Tens of thousands of people have marched through the streets of the Belarusian capital Minsk to demand the resignation of veteran President Alexander Lukashenko, despite a threat by officials to use firearms against protesters.
Belarus, a former Soviet republic closely allied with Russia, has been rocked by strikes and weekly street protests since authorities announced Lukashenko, who has ruled in authoritarian fashion since 1994, had secured re-election on August 9 with 80 percent of votes.
Some protesters chanted “Strike!” and “You and your riot police get out!” during Sunday’s march.
The Interfax news agency put the number of protesters at more than 30,000. While it said about 50 had been arrested by the police, Belarusian interior ministry spokeswoman Olga Chemodanova told the AFP news agency more than 100 people had been arrested in Minsk.
Interfax also reported the mobile broadband signal had been disrupted in parts of the city. It also said loud noises that sounded like stun grenades had been heard close to the march.
A senior police official said last week officers would reserve the right to use firearms against demonstrators.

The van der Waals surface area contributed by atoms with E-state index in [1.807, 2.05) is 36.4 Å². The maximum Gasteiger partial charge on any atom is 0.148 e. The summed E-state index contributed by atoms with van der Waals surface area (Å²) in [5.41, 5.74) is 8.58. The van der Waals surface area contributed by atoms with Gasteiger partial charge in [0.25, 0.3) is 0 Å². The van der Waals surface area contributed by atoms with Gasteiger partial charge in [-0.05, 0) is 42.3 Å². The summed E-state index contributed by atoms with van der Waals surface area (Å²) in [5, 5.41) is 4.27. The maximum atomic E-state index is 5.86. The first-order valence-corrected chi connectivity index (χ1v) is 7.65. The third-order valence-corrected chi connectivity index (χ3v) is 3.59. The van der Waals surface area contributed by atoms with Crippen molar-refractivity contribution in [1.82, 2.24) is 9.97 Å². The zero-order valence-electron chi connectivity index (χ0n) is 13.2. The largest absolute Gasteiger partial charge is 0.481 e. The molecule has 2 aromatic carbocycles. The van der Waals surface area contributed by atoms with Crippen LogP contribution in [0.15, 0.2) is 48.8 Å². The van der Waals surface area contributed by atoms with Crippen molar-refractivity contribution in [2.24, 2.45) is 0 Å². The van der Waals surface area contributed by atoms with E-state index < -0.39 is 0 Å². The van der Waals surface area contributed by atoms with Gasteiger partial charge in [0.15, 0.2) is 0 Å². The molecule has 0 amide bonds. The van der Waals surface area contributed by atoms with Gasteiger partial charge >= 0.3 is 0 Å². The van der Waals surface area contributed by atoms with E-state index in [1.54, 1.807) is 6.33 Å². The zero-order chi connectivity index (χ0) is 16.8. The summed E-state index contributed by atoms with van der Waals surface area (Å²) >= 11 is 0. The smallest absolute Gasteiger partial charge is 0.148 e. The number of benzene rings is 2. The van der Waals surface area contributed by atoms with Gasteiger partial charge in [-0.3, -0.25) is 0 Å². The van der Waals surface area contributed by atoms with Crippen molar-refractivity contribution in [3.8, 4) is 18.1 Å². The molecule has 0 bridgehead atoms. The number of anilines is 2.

Images posted on the Telegram channel showed Belarusian security forces deploying water cannon and blockading streets with barbed wire and heavy machinery.
A local media outlet said security forces had fired rubber bullets into the air in response to protesters targeting them with stones.
‘There’s no way back for us’
Security forces have arrested more than 13,000 people since the disputed election – including all significant opposition leaders who have not left the country – and clamped down on independent media.
Several people have also died in the post-election crackdown, with harrowing accounts emerging of abuse in jails. Many said they had been tortured, beaten and humiliated in detention.
Police have acknowledged using water cannon and stun grenades against demonstrators but the use of live ammunition would mark a major escalation in the two-month standoff.
Yet many protesters remain undeterred.
Anzhela Krasovskaya said she was not afraid.
“There’s no way back for us,” Krasovskaya told AFP. “If they start shooting then there would be even more people in the streets.”
Opposition leader Svetlana Tikhanovskaya, who has fled to Lithuania, last week urged Lukashenko to quit by October 25 or face what she said would be nationwide strikes that would paralyse Belarus.
The European Union has refused to recognise the results of the disputed vote. Last week, EU foreign ministers agreed to impose sanctions on Lukashenko as the bloc seeks to step up pressure over the crackdown on protesters.
A Norwegian politician said on Sunday he had nominated Tikhanovskaya and two other top members of the Belarus opposition for the 2021 Nobel Peace Prize for organising the peaceful protests.
Geir Toskedal, of the Christian Democratic Party, told the Vart Land daily he had nominated Tikhanovskaya, Maria Kolesnikova and Veronika Tsepkalo “for their struggle for fair elections and for inspiring peaceful opposition against the illegitimate regime in Belarus”.